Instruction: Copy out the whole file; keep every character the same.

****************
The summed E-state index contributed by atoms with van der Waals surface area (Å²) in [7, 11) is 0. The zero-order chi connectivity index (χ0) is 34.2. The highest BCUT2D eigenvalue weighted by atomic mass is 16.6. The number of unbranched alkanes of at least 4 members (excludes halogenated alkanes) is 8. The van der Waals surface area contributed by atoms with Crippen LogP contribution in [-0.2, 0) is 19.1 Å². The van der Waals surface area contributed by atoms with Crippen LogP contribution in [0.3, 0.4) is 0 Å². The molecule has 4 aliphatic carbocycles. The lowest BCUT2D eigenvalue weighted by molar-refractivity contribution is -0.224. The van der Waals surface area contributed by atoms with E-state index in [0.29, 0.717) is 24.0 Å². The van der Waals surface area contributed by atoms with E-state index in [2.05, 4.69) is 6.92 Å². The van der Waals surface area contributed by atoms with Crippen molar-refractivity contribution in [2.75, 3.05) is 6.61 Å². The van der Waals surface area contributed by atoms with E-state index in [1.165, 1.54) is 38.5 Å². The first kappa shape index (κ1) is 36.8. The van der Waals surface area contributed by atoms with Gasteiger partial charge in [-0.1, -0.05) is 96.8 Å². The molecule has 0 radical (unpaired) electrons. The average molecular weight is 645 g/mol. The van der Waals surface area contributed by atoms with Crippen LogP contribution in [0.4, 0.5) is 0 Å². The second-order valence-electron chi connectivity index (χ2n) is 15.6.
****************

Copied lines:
The summed E-state index contributed by atoms with van der Waals surface area (Å²) in [7, 11) is 0. The zero-order chi connectivity index (χ0) is 34.2. The highest BCUT2D eigenvalue weighted by atomic mass is 16.6. The number of unbranched alkanes of at least 4 members (excludes halogenated alkanes) is 8. The van der Waals surface area contributed by atoms with Crippen LogP contribution in [-0.2, 0) is 19.1 Å². The van der Waals surface area contributed by atoms with Crippen LogP contribution in [0.3, 0.4) is 0 Å². The molecule has 4 aliphatic carbocycles. The lowest BCUT2D eigenvalue weighted by molar-refractivity contribution is -0.224. The van der Waals surface area contributed by atoms with E-state index in [0.29, 0.717) is 24.0 Å². The van der Waals surface area contributed by atoms with E-state index in [2.05, 4.69) is 6.92 Å². The van der Waals surface area contributed by atoms with Crippen molar-refractivity contribution in [2.75, 3.05) is 6.61 Å². The van der Waals surface area contributed by atoms with E-state index in [1.165, 1.54) is 38.5 Å². The first kappa shape index (κ1) is 36.8. The van der Waals surface area contributed by atoms with Gasteiger partial charge in [-0.1, -0.05) is 96.8 Å². The molecule has 0 radical (unpaired) electrons. The average molecular weight is 645 g/mol. The van der Waals surface area contributed by atoms with Crippen LogP contribution in [0.4, 0.5) is 0 Å². The second-order valence-electron chi connectivity index (χ2n) is 15.6.